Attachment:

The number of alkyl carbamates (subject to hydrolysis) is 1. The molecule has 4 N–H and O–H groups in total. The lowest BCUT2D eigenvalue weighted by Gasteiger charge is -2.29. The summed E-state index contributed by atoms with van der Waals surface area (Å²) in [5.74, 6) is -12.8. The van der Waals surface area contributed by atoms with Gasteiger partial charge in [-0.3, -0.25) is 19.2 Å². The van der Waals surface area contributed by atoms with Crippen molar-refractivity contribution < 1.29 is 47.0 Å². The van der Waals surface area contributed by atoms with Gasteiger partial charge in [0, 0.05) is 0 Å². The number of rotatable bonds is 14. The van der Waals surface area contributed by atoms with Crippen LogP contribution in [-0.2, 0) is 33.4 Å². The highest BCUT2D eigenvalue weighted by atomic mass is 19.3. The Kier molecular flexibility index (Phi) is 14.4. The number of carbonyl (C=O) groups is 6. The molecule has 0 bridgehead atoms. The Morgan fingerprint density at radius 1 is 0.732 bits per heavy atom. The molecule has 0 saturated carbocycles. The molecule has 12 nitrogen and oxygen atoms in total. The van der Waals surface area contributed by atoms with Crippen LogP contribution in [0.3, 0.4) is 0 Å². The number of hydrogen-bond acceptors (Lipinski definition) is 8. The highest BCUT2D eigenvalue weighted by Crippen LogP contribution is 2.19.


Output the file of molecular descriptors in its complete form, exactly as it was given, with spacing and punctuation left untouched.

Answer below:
The number of alkyl carbamates (subject to hydrolysis) is 1. The molecule has 4 N–H and O–H groups in total. The lowest BCUT2D eigenvalue weighted by Gasteiger charge is -2.29. The summed E-state index contributed by atoms with van der Waals surface area (Å²) in [5.74, 6) is -12.8. The van der Waals surface area contributed by atoms with Gasteiger partial charge in [-0.3, -0.25) is 19.2 Å². The van der Waals surface area contributed by atoms with Crippen molar-refractivity contribution < 1.29 is 47.0 Å². The van der Waals surface area contributed by atoms with Gasteiger partial charge in [0, 0.05) is 0 Å². The number of rotatable bonds is 14. The van der Waals surface area contributed by atoms with Crippen LogP contribution in [-0.2, 0) is 33.4 Å². The highest BCUT2D eigenvalue weighted by atomic mass is 19.3. The Kier molecular flexibility index (Phi) is 14.4. The number of carbonyl (C=O) groups is 6. The molecule has 0 bridgehead atoms. The Morgan fingerprint density at radius 1 is 0.732 bits per heavy atom. The molecule has 0 saturated carbocycles. The molecule has 12 nitrogen and oxygen atoms in total. The van der Waals surface area contributed by atoms with Crippen LogP contribution in [0.3, 0.4) is 0 Å². The number of hydrogen-bond acceptors (Lipinski definition) is 8. The highest BCUT2D eigenvalue weighted by Crippen LogP contribution is 2.19.